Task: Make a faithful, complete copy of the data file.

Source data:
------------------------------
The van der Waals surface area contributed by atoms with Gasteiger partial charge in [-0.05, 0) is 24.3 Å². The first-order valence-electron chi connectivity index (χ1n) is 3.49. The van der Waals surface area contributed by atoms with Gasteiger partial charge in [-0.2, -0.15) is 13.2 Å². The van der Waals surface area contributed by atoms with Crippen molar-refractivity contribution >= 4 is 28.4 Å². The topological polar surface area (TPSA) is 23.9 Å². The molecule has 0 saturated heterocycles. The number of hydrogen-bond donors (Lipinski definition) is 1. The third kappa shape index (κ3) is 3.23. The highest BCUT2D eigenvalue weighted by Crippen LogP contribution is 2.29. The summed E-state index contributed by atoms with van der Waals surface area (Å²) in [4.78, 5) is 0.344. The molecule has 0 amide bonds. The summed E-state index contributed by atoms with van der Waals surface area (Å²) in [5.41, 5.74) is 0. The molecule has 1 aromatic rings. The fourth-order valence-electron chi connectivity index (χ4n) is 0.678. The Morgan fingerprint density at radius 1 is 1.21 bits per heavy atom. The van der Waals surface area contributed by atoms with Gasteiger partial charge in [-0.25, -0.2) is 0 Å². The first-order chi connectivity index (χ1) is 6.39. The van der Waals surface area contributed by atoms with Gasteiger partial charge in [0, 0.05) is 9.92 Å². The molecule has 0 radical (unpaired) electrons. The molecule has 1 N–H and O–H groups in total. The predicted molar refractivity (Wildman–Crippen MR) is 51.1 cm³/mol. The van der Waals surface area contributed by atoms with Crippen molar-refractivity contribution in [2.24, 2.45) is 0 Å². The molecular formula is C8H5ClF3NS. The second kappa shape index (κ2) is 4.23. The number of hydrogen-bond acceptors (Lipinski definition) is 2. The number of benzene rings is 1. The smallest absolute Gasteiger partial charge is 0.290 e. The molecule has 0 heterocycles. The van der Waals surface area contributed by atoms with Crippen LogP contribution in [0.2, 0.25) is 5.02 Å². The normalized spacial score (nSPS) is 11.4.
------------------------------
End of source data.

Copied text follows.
The van der Waals surface area contributed by atoms with Gasteiger partial charge in [-0.05, 0) is 24.3 Å². The first-order valence-electron chi connectivity index (χ1n) is 3.49. The van der Waals surface area contributed by atoms with Gasteiger partial charge in [-0.2, -0.15) is 13.2 Å². The van der Waals surface area contributed by atoms with Crippen molar-refractivity contribution >= 4 is 28.4 Å². The topological polar surface area (TPSA) is 23.9 Å². The molecule has 0 saturated heterocycles. The number of hydrogen-bond donors (Lipinski definition) is 1. The third kappa shape index (κ3) is 3.23. The highest BCUT2D eigenvalue weighted by Crippen LogP contribution is 2.29. The summed E-state index contributed by atoms with van der Waals surface area (Å²) in [4.78, 5) is 0.344. The molecule has 0 amide bonds. The summed E-state index contributed by atoms with van der Waals surface area (Å²) in [5.41, 5.74) is 0. The molecule has 1 aromatic rings. The fourth-order valence-electron chi connectivity index (χ4n) is 0.678. The Morgan fingerprint density at radius 1 is 1.21 bits per heavy atom. The van der Waals surface area contributed by atoms with Gasteiger partial charge in [-0.25, -0.2) is 0 Å². The first-order chi connectivity index (χ1) is 6.39. The van der Waals surface area contributed by atoms with Gasteiger partial charge in [0, 0.05) is 9.92 Å². The molecule has 0 radical (unpaired) electrons. The molecule has 1 N–H and O–H groups in total. The predicted molar refractivity (Wildman–Crippen MR) is 51.1 cm³/mol. The van der Waals surface area contributed by atoms with Crippen molar-refractivity contribution in [2.24, 2.45) is 0 Å². The molecular formula is C8H5ClF3NS. The second kappa shape index (κ2) is 4.23. The number of hydrogen-bond acceptors (Lipinski definition) is 2. The number of benzene rings is 1. The smallest absolute Gasteiger partial charge is 0.290 e. The molecule has 0 heterocycles. The van der Waals surface area contributed by atoms with Crippen LogP contribution in [0.2, 0.25) is 5.02 Å². The normalized spacial score (nSPS) is 11.4.